It is time to stop this aggressor now. It is time to optimize oil supplies from Russia to Europe by reducing the volume of imports by at least half. The possibilities for this exist, taking into account the potential of Iran, which has always supplied oil to the European market, as well as Kazakhstan, although the latter is dependent on Russian infrastructure. Countries such as Poland, Germany, and the Netherlands should take advantage of opportunities to replace a portion of Russian supplies with alternative ones.
Reducing consumption is not enough. The West needs to impose tougher sanctions on Russia along the lines that were imposed on Iran, blocking its exports, to force the aggressor to peace.
Russian politicians’ claims that they will move oil exports to Asia are empty threats. Russian oil exports are tied to Europe in terms of infrastructure and geography. The Bosporus Strait in the Black Sea and the Skagerrak in the Baltic Sea cannot carry super tankers, without which Russian oil exports to Asia are simply unprofitable. Moreover, Russian pipeline infrastructure, ending in the Baltic and the Black Sea, does not have access to deep-water ports.
In truth, Russia needs the EU and its oil revenues, and projects like Nord Stream 2 and the second part of Turkish Stream are designed to deepen European dependence on Russian energy supplies. The EU should remain strong. It should bring its antitrust investigation against Gazprom to its conclusion, maintain unity to renew and even increase sanctions against Russia, and above all, it should find a way to reduce oil imports from Russia.
6. NATO and Ukraine.
Ukraine spends annually 5% of its GDP on defense – more than some NATO members. Currently, Ukraine’s army ranks 8th in Europe.
Today Ukrainian soldiers are protecting also NATO and NATO members from Russian aggression. I asked very sraight questions to NATO Secretary General and the Honorable member of the North Atlantic Council during their historical visit to Kyiv, 10 July, 2017.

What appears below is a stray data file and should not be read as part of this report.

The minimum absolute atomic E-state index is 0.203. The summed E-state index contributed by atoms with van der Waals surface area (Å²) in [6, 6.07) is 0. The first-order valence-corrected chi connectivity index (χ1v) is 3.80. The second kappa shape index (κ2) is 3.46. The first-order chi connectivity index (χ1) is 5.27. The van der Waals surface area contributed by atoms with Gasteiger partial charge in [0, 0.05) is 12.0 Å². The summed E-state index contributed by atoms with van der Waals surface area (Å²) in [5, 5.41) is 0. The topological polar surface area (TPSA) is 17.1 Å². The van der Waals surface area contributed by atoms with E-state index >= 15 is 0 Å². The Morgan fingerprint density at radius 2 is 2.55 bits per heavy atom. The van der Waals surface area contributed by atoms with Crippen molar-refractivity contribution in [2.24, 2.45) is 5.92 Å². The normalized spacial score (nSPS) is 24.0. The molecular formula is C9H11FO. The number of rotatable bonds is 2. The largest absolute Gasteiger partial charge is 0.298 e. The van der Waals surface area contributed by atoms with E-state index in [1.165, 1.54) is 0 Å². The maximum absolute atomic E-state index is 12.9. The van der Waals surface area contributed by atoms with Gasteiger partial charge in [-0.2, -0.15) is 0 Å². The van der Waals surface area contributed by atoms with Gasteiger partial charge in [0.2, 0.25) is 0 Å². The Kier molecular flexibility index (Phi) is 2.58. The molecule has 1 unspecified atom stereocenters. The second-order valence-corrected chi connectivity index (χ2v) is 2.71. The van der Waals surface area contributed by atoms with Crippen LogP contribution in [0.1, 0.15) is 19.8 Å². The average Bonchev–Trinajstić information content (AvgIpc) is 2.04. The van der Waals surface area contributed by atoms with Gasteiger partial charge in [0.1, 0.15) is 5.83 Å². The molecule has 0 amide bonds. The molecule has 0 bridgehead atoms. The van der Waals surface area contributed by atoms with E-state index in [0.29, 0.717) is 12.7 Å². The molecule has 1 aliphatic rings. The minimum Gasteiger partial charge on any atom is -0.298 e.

Ukraine also seeks or strive for more ambitious partnership and I hope that this visit, this is a start of a real dialogue about the membership action plan and also this is the first step for other membership. I think that Russian aggression against Ukraine is not a limited factor for joining, for Ukraine to NATO. I think this is extra benefit that Ukrainian Army was in this three and a half years of war by everyday practice and countering Russian aggression. So my question is very direct, when you will consider the membership action plan? And I think that Russian aggression is not the limited factor and actually this is really important for our society because there is a strongest support for this. Of course, we have to work hard focusing on fighting corruption especially in defense and security sectors, and introduce civilian and parliamentary oversight.
For Europe, a democratic Ukraine would represent an expansion of the borders of freedom. A stable Ukraine would represent a reliable defense of the Eastern border of the rules-based world. A prosperous Ukraine would be a success story of EU foreign policy and assistance. A successful Ukraine would have a positive impact on the whole region, peacefully containing Russia.
The Ukrainian government, NGOs and business community are continuing to push forward with tough reforms. EU support and assistance is critical to this process and the path much more difficult without it. It is better and cheaper to invest into democratic transition, thus creating a strong state, than to send peacekeeping troops and provide multi-billion dollar security assistance to eternally weak states.
Ukraine chose to ally with the West – and is facing punishment for this choice in the form of Russian aggression. This makes Ukraine a precedent that can heavily tilt the global scale one way or another. Ukraine chose democracy on its own, against all odds. It rebelled against dictatorship twice within a decade. It is ready to fight for its beliefs. All we ask is for reliable support from our allies who share our faith.
Hanna Hopko is a Ukrainian MP and Head of the Committee on Foreign Affairs.
The European Council on Foreign Relations does not take collective positions. ECFR publications only represent the views of their individual authors.